Research on in-class evaluations shows that professor ratings increase when students rate the course as easy.[10] The same relationship has been shown for RMP. In an article in the journal Assessment and Evaluation in Higher Education, Clayson investigated what RMP actually rates and concluded that "students will give higher evaluations to instructors they judge as being easy. There is also a suggestion in these findings that, if students like an instructor (for whatever reason), then the easiness of the class becomes relatively irrelevant.".[11] Clayson concluded that "the majority of the evidence indicates that [ratemyprofessors.com] is biassed by a halo effect, and creates what most accurately could be called a 'likeability' scale." Other analyses of RMP class ratings have come to similar conclusions,[12][13][14] and some have concluded that professor attractiveness is also positively correlated with evaluation scores on RMP.[15] Felton et al. evaluated RMP ratings and found that "the hotter and easier professors are, the more likely they’ll get rated as a good teacher."[16]

Evaluation bias issues[edit]

A frequent criticism of RMP is that there is little reason to think that the ratings accurately reflect the quality of the professors rated.[17][18] Another criticism is that ratings have been shown to reflect gender bias toward the professors evaluated.[19] Furthermore, at RMP, "easiness", "clarity", and "helpfulness" are the only components taken into consideration and are not considered well-designed evaluations.[20][21] Edward Nuhfer argues that both Pickaprof.com and RMP "are transparently obvious in their advocacy that describes a 'good teacher' as an easy grader. Additionally, presenter Phil Abrami ... rated RMP as 'The worst evaluation I've seen' during a panel discussion on student evaluations at the 2005 annual AERA meeting."[22]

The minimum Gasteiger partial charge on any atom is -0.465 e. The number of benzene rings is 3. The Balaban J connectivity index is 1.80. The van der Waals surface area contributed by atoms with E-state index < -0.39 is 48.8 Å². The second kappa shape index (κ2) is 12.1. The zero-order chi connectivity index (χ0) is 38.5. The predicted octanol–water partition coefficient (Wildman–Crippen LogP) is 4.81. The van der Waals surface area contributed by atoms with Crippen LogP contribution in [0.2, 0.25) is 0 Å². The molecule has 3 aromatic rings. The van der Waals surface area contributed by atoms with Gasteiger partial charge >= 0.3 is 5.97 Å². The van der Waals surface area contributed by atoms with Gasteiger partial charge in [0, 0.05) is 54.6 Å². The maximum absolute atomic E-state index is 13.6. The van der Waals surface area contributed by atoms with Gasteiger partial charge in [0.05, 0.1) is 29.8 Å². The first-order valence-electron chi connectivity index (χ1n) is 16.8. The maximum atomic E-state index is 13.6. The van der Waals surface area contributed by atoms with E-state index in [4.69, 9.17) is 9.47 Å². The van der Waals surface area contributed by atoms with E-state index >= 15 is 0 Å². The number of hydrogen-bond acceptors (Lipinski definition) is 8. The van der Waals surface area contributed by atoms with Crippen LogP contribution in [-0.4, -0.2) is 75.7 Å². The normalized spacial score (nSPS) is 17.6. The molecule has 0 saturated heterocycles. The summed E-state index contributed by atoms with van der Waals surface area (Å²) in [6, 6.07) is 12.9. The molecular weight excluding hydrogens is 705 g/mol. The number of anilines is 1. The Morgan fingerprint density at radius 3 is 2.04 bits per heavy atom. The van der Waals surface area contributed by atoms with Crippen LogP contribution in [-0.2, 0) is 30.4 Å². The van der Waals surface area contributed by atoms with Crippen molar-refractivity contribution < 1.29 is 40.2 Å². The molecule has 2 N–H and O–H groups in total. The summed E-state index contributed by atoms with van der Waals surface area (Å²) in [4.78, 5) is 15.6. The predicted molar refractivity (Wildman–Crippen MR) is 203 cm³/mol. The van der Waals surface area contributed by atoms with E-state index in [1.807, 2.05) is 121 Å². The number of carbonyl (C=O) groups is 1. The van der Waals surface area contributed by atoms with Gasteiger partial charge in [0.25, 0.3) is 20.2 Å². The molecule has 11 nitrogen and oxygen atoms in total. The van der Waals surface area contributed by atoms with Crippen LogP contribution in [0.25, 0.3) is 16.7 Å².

Multiple ratings per person[edit]

Single individuals are able to make multiple separate ratings of a single professor on RMP.[23] RMP admits [24] that while it does not allow such multiple ratings from any one IP address, it has no control over raters who use several different computers, or those that "spoof" IP addresses. Also, there is no way of knowing that those who rate a professor's course have actually taken the course in question, making it possible for professors to rate themselves and each other.[25]

Rating relevancy[edit]

Critics stated that a number of the ratings focus on qualities they see as irrelevant to teaching, such as physical appearance.[26] In late June 2018, several academics criticized the website's "hotness" score for contributing to sexism in academia. On 28 June, RateMyProfessors responded that while the feature was intended to "reflect a dynamic/exciting teaching style," it was often misused; the hotness rating was removed immediately.[27]

It is common at universities and colleges for faculty (especially junior faculty) to be called on by their departments to teach courses on topics that are not within their area(s) of expertise, which can earn them poor ratings at RMP that do not reflect the ability of those professors to teach courses on subjects that they are much more qualified to teach.[citation needed] RateMyProfessors, though it lets the student identify the course that they took with the professor, combines the ratings for all courses taught by each professor, instead of providing separate ratings averages for each course taught.

Permanent vs adjunct faculty[edit]

Adjunct faculty are not always readily identifiable or verifiable, as such professors may work at multiple universities, change universities frequently, or maintain employment outside an academic setting.[citation needed]

Data breach[edit]

On January 11, 2016, RMP notified its users via email (and with a small notification link on its website) that a decommissioned version of RMP's website suffered a data breach affecting email addresses, passwords, and registration dates.[28] According to the California Department of Justice website, the security breach occurred six weeks earlier on or about November 26, 2015.[29]

Website features[edit]

Professor Notes[edit]

After mtvU took over the website, a notes feature was added that allows professors to register with the website (using a ".edu" e-mail address) in order to reply to students' comments. Another option, called "Professors Strike Back", featured videos of professors responding to their ratings on RMP.[30] Additionally, in 2015, the site debuted a new series "Professors Read Their Ratings"[31] in which professors read and react to their RMP ratings. Students may also submit videos to RMP.[32]